It’s been several years since the Great Recession put the power back into the hands of the buyer of legal services. The movement probably started before then, but in any case, it feels like we should be past the tipping point when it comes to changes made to law firm business models, client fee structures and legal technology, to name a few industry pillars.
While we don’t attempt to answer why we haven’t reached that point yet, we continue to track the disruptive trends in the market that are driving change in our 2017 Predictive Legal Trends Report.
We found that trends — including mounting cost pressures and the decline in law school admissions — are accelerating, and that their impact is increasing. Law firms continue to see a wane in demand, which creates additional pricing pressure on those that can no longer afford to ignore the industry’s new reality.
Broadly, we found traditional law firms still face significant internal and external threats, and clients continue to expect “more for less,” requiring firms to revisit their business models, offerings and ultimately their value propositions.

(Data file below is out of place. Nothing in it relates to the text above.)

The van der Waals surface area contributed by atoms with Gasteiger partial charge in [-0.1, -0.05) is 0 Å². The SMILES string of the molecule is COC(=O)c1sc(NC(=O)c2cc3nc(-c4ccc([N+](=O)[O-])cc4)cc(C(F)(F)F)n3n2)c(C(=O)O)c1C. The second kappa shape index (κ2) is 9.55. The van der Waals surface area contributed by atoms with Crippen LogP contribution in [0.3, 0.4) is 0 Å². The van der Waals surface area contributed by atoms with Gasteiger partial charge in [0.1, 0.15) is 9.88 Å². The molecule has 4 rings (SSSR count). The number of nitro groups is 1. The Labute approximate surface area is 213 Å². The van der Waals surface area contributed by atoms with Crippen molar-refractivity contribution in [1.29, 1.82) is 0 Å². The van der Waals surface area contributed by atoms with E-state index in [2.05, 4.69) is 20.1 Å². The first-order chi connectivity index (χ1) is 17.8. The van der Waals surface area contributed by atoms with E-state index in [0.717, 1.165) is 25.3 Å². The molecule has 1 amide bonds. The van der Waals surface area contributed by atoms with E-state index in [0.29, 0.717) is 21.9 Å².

All in all, 2017 is taking shape as a year that will see law firms collaborating closely with their clients primarily to meet their needs, but secondarily to head off the competition – not just from traditional competitors but the emerging class of alternative legal service provider upstarts that threaten their business. And while the results of the U.S. presidential election and ramifications of Brexit will no doubt keep Big Law busy for the foreseeable future, smart firms recognize the opportunity to help clients find clarity amid unprecedented global complexity.
For further information, check out the full 2017 Predictive Legal Trends Report.
Kevin has spent the past two decades building a career in B2B and the legal industry, leading efforts in research, marketing, business development and communications.
He has a passion for deep sea fishing, and makes an effort to fish the ocean at least once a month — even during the bitter cold winter.